An 18-hole course is typically a 72 par, where par is the average amount of shots taken. For example, a “par 3” is expected to take 3 strokes to complete. Golf is very hard, though, especially for people that do not play regularly. Courses typically keep records of their official scores. When it comes to these golf scores, you definitely don’t want to be in the highest 10% of strokes! Maybe spend more time at the driving range before your next round.
5 Amount of Friends
Making friends is a positive thing. Developing friendships can help your mental health by giving you a community you can rely on. However, in the social media age, we live in, sometimes a friend is just a number on your Facebook page. According to Dr. Mary Kempnich, humans generally have the capacity for only 150 relationships. This probably seemed like a lot before we all started connecting on the internet! Now, many of us have more than 150 online “friends.”
While being friendly is generally good, there is only so much of you to go around. Kempnich explains that 60 percent of our social efforts are used with only (approximately) 15 people. Having “too many” online friends can lead to feelings of isolation, narcissism, and even lowered self-esteem. Of course, having friends and close relationships is important, but don’t spread yourself too thin!
4 Blood Pressure
Sometimes called “the silent killer,” high blood pressure or hypertension can cause significant health issues. The Mayo Clinic says high blood pressure can cause headaches, shortness of breath, and even nosebleeds. “The silent killer” often goes unnoticed and untreated.
The Mayo Clinic divides blood pressure into four basic categories:
- Normal blood pressure is 120/80 or below
- Elevated blood pressure is 120-129, and the bottom number is 80 or lower
- Stage 1 hypertension is 130-139, with the bottom number between 80-89
- Stage 2 hypertension is 140 or higher, with the bottom number being 90 or larger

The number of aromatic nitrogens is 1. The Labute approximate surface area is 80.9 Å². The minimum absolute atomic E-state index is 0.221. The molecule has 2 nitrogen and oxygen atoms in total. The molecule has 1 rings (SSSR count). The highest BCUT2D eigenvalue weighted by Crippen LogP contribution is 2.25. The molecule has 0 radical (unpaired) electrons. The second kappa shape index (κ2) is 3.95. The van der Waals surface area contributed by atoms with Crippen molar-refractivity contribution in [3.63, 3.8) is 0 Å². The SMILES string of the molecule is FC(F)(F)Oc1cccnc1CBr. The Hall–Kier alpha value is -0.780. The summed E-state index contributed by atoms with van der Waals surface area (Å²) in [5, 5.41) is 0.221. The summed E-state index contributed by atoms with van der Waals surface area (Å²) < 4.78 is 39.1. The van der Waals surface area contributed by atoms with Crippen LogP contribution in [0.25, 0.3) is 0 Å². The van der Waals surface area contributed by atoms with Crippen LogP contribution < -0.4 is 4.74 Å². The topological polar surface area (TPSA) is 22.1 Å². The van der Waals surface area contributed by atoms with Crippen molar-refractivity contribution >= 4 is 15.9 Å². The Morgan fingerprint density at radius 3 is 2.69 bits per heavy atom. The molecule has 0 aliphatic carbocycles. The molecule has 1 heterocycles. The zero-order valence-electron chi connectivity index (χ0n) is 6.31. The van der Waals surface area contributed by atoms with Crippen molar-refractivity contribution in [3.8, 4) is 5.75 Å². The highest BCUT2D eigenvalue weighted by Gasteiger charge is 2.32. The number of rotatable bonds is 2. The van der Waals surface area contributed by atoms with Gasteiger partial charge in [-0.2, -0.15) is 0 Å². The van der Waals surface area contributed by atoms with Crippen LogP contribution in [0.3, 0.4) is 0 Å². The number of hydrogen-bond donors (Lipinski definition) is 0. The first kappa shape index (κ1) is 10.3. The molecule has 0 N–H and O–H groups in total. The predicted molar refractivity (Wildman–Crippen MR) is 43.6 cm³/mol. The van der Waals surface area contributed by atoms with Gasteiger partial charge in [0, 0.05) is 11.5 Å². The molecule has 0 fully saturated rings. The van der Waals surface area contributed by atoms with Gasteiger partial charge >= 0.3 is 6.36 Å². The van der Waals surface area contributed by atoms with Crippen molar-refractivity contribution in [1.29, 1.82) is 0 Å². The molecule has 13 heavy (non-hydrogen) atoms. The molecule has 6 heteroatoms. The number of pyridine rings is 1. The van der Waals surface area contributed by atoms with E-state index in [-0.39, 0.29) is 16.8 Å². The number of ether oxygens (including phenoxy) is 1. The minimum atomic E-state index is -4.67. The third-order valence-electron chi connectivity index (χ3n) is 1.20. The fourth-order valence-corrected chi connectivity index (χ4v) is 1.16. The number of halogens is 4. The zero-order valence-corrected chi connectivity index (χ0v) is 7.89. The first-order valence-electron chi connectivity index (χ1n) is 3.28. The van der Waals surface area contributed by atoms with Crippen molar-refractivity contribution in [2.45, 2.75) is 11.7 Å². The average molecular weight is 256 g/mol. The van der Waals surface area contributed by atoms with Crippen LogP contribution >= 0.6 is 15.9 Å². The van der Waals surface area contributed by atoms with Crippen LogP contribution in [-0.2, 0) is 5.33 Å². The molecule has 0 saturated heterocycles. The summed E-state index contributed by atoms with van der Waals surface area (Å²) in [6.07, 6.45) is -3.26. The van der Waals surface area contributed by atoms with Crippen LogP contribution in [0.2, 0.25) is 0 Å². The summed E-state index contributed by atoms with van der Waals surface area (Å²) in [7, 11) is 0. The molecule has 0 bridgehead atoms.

The top 10% of blood pressure falls within the stage 2 hypertension range. It is essential to monitor your blood pressure to ensure it is within a healthy range. If your blood pressure is not in a normal range, make an appointment with a doctor. This is certainly a time when being in the top ten percent is bad (and can even be fatal).
As the saying goes, there are two things for certain: death and taxes. Or is it debt and taxes? Debt surely feels unavoidable to us at some points. It is important to manage your debt by prioritizing higher-interest payments. People commonly experience debt from a car or house purchase, student loans, or medical bills.
According to debt.org, the average amount of debt faced by different generations (in 2020) was as follows:
- The silent generation (75 and up) averaged just over $40,000 in debt.
- Baby boomers (ages 56 to 74) averaged more than $97,000 in debt.
- Generation X (ages 40-55) were indebted the most of any group, at more than $140,000 per person.
- Millennials (ages 24 to 39) faced an average of $87,448 in debt.
- Generation Z (ages 18 to 23) average $16,043 in debt.
When it comes to debt, less is certainly more. This is one area where being below average is definitely a good thing.
2 Mortgage Interest Rate
Mortgages are a major monthly expense for millions across the United States. If you have a mortgage, you definitely want to get the lowest rate possible. Those in the top ten percent of the highest interest rates will end up owing thousands more in interest down the line.
It is true that you likely have little control over the interest rate when you buy a house. However, federal interest rates are important to monitor. You can refinance at a lower mortgage rate when interest rates drop below your current rate. This is another example of when it would be much better to be in the bottom ten percent.
Being tall can definitely be an advantage in some situations. Need something reached on a high shelf? Need an extra player for your basketball team? Need somebody to see over a crowd to figure out what is going on? In any of these cases, you would be happy to be tall or at least have a tall friend. However, those in the top 10% of average height (above 6 feet, 2 inches) also have to deal with some major inconveniences.
You may not want to be excessively tall when:
- Shopping for clothes: It can be extremely difficult to find clothes that fit appropriately if you are very tall.
- Entering rooms: If you are not tall, you probably do not relate to this at all! Most door frames are between 6 and 7 feet, though many are smaller. For especially tall individuals, this can mean stooping down every time they enter a room.
- Fitting into small cars: Have you ever ridden in the backseat of a two-door car? It’s uncomfortable, no matter what your size is. It can be torture (and sometimes just impossible) when it comes to very tall people.
Another drawback of extreme height is the increased likelihood of joint and back pain. Very tall individuals also have shorter lifespans than their average (and short) counterparts.